I am a planner. I love to research and make a plan well in advance for most things that I do. When we were engaged, I read over 20 books on marriage (no joke). Plus, I enrolled us in numerous premarital counseling sessions and Bible studies at our church. During my pregnancy, I was reading 4 pregnancy books at the same time in addition to the multiple websites I consulted on a regular basis. We hit up 3 parenting classes at the hospital and at church. I like to know what I'm getting myself into and have a plan of action (or many options to a plan, hence getting so much information from many different sources).
So why I never read a book on breast feeding or sought out any information on the subject baffles me. I thought it would be pretty cut and dry. Offer baby a boob and baby would eat from said boob. Sounded easy enough to me.
Nursing my baby was the thing I could not wait to do while I was pregnant. I wanted to experience nursing more than anything. Please tell me I'm not the only one who "breast fed" my baby dolls when I was a little girl. When she arrived, I asked JD to get everyone out of the room so I could nurse. I let my mom watch the entire birth but letting her watch me nurse seemed too personal. Beatrice latched on right away and nursed like a pro. The nurses told me to feed her every 2 hours. I took this to mean every 2 hours, no later or sooner. We went home and my breast feeding journey began.
I heeded the nurses' advice and fed her every 2 hours. Never later, never sooner. This is why I should have read a book; newborns can feed several times in an hour. It's how you build your milk supply. It never occurred to me to feed her more than what I was told. The more alert she got, the more aggressive she became with nursing. And there's a good chance she might have been starving........mothering doesn't always come naturally to me.
I was told that nursing my baby would be the most beautiful bonding experience of my life. She would sweetly nuzzle into me and stroke my face while staring into my eyes. Um, that would have been really nice. My child came at me like a shark in a feeding frenzy.
I call her my little nurse shark. She would attack me, grabbing and pinching anywhere that her little hands could grab and diving face first with her head going side to side on my boob, all the while her legs were kicking up a storm. This frightened me, to say the least. This wasn't what my mommy friends described their nursing experiences to be like.
I had to have JD "assist" me with the crazy attack latch on. I've never really told anyone in detail this before. I am partly ashamed that I couldn't handle my newborn on my own and a wee bit scared of the reaction others would give. JD would have to restrain Beatrice's hands and direct her head toward the target while I held her wiggly body still. Yes, you read that correctly. It took 2 grown adults to breast feed a 9 pound infant. Every time. If Beatrice ate, it took JD and me to position her.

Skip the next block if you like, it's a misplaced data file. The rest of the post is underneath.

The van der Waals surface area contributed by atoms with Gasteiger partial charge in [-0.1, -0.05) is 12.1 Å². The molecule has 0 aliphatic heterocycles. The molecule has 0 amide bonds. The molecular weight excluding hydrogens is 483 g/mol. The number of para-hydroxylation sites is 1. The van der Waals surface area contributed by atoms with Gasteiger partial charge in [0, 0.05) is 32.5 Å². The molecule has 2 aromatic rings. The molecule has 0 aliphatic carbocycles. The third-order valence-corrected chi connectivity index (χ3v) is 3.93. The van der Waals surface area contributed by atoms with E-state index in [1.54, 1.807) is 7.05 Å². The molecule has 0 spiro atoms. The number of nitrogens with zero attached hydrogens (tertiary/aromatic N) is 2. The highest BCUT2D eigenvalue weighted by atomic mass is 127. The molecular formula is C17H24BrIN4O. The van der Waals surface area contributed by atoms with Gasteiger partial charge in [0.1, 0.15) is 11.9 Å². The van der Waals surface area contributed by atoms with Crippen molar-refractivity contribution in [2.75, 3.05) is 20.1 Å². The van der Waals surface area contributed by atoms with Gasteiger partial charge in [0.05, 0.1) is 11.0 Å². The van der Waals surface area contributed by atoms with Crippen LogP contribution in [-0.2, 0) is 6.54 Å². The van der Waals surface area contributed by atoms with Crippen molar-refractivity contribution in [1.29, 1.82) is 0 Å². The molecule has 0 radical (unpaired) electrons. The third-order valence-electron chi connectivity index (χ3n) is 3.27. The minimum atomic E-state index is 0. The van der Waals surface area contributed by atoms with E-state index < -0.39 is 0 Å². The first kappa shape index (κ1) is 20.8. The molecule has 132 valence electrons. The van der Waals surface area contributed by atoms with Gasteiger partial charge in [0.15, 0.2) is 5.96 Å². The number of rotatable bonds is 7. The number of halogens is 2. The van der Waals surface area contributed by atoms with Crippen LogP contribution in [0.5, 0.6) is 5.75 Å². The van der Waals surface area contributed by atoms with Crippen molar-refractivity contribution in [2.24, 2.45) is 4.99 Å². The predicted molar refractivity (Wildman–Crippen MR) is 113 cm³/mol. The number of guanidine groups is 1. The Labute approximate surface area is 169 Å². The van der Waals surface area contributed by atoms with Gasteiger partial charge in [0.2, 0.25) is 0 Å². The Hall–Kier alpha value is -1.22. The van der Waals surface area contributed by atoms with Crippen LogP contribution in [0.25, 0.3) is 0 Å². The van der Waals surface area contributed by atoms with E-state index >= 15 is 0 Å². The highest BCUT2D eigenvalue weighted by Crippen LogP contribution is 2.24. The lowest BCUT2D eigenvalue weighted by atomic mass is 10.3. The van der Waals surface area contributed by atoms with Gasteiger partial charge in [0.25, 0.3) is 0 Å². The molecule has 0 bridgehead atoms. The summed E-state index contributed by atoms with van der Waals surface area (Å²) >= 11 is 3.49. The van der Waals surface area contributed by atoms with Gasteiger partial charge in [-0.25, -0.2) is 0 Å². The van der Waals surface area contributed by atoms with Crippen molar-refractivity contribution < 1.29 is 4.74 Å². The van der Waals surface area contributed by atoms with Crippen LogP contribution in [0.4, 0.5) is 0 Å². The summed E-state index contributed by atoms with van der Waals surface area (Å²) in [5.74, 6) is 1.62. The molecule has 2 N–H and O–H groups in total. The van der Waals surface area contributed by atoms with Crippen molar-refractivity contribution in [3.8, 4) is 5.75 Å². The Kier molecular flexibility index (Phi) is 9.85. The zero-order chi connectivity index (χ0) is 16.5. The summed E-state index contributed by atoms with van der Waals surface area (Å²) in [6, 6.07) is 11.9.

I was afraid of my little shark. I never knew a baby had such strength and gumption. No one told me nursing would be like this. She continued to shark attack me during all feedings. We shortened it and now just say she's sharking me. I was so embarrassed that my husband had to help me feed her. I was afraid that he thought I was a big fat failure. This was supposed to come naturally. I was suppose to be able to handle a baby. I considered swaddling her for all feedings but that seemed a little extreme.
In addition to the shark attacks, she nursed for an hour each session. And with her eating every 2 hours, ALL I DID WAS NURSE. Needless to say, I hated nursing the first 2 months. I never told anyone because I didn't want anyone to think I was a failure. Seriously, what is up with mommy guilt? I have felt guilt over the dumbest things since having Beatrice. All I can think of is Romans 8:1: "There is no condemnation for those in Christ Jesus." I'm convinced mommy guilt is not from God. I wanted to quit nursing but hung on because everyone said that it gets easier after the first few months.
I remember the day Beatrice ate a full feeding in under 15 minutes. It was more nerve racking than anything because I didn't think she got enough and we had to be somewhere. And this mama loathes nursing in public. But she kept eating for less and less time each session. Now we're at about 5 - 7 minutes. It has made nursing so much easier. Instead of feeling like all I do is nurse, I feel like there is so much more to our days together.
Now nursing is effortless and easy. Beatrice and I are both so good at it, we can do it in the dark without hands (or reinforcements). I rarely get sharked anymore. Sometimes she gets aggressive in the mornings, but it's rare. I still hate nursing in public, but for the most part it is going great and I'm glad I stuck with it. I am more than halfway to my goal of going for a year. That feels pretty good.
I always tell my friends who don't have children that nursing is hard work. I don't want anyone to have false illusions of what it can be like. I want to keep it real. And for all of those mamas that have nursed a baby no matter how long, major kudos. It is really hard not to have your body to yourself for any amount of time. I often joke with JD that I cannot wait to have my body belong to me again. For 9 months I shared it with Beatrice, and now for the duration of our time nursing I continue to share it with her.
Nursing is one of the most rewarding experiences, just like I suspected it would be. But I was not prepared for how difficult it is in the beginning and how much of a sacrifice it is. Part of me cannot wait to be done. But when Beatrice rubs my face or blows bubbles while nursing, I know I will miss these times when they're gone. So I am going to enjoy the last few months nursing my little shark. And I know that if she gets crazy, JD's got my back.
It totally looks like JD is nursing her in this photo, hehe.